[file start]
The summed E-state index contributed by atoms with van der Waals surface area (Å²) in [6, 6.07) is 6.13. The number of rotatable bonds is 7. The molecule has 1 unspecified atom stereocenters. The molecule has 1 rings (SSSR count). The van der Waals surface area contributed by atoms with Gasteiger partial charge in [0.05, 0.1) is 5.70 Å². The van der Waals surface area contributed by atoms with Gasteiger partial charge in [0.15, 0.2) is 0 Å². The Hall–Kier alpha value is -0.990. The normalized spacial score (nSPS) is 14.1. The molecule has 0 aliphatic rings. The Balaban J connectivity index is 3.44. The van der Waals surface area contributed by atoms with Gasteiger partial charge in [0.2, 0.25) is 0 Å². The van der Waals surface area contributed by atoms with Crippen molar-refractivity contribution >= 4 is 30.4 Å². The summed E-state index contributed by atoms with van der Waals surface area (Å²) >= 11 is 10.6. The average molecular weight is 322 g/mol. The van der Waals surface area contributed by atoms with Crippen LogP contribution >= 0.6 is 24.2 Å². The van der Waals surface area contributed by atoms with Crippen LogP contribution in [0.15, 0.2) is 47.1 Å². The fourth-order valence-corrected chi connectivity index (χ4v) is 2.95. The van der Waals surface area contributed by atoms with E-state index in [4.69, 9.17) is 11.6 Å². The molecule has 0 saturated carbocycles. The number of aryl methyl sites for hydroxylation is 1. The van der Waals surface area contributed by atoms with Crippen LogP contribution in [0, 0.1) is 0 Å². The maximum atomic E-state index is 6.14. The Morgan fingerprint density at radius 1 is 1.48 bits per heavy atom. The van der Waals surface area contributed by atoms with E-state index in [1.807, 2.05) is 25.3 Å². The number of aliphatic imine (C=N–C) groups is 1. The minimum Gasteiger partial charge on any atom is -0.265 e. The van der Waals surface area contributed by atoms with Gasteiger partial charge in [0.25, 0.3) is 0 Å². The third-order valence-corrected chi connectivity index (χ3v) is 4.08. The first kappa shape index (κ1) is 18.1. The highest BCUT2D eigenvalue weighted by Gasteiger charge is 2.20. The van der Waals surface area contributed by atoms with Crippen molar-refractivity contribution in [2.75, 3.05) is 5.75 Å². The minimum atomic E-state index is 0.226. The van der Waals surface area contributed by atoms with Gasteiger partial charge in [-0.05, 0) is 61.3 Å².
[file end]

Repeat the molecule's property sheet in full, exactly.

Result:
The summed E-state index contributed by atoms with van der Waals surface area (Å²) in [6, 6.07) is 6.13. The number of rotatable bonds is 7. The molecule has 1 unspecified atom stereocenters. The molecule has 1 rings (SSSR count). The van der Waals surface area contributed by atoms with Gasteiger partial charge in [0.05, 0.1) is 5.70 Å². The van der Waals surface area contributed by atoms with Gasteiger partial charge in [0.15, 0.2) is 0 Å². The Hall–Kier alpha value is -0.990. The normalized spacial score (nSPS) is 14.1. The molecule has 0 aliphatic rings. The Balaban J connectivity index is 3.44. The van der Waals surface area contributed by atoms with Gasteiger partial charge in [0.2, 0.25) is 0 Å². The van der Waals surface area contributed by atoms with Crippen molar-refractivity contribution >= 4 is 30.4 Å². The summed E-state index contributed by atoms with van der Waals surface area (Å²) >= 11 is 10.6. The average molecular weight is 322 g/mol. The van der Waals surface area contributed by atoms with Crippen LogP contribution >= 0.6 is 24.2 Å². The van der Waals surface area contributed by atoms with Crippen LogP contribution in [0.15, 0.2) is 47.1 Å². The fourth-order valence-corrected chi connectivity index (χ4v) is 2.95. The van der Waals surface area contributed by atoms with E-state index in [4.69, 9.17) is 11.6 Å². The molecule has 0 saturated carbocycles. The number of aryl methyl sites for hydroxylation is 1. The van der Waals surface area contributed by atoms with Crippen LogP contribution in [0, 0.1) is 0 Å². The maximum atomic E-state index is 6.14. The Morgan fingerprint density at radius 1 is 1.48 bits per heavy atom. The van der Waals surface area contributed by atoms with E-state index in [1.807, 2.05) is 25.3 Å². The number of aliphatic imine (C=N–C) groups is 1. The minimum Gasteiger partial charge on any atom is -0.265 e. The van der Waals surface area contributed by atoms with Gasteiger partial charge in [0.25, 0.3) is 0 Å². The third-order valence-corrected chi connectivity index (χ3v) is 4.08. The first kappa shape index (κ1) is 18.1. The highest BCUT2D eigenvalue weighted by Gasteiger charge is 2.20. The van der Waals surface area contributed by atoms with Crippen molar-refractivity contribution in [2.75, 3.05) is 5.75 Å². The minimum atomic E-state index is 0.226. The van der Waals surface area contributed by atoms with Gasteiger partial charge in [-0.05, 0) is 61.3 Å².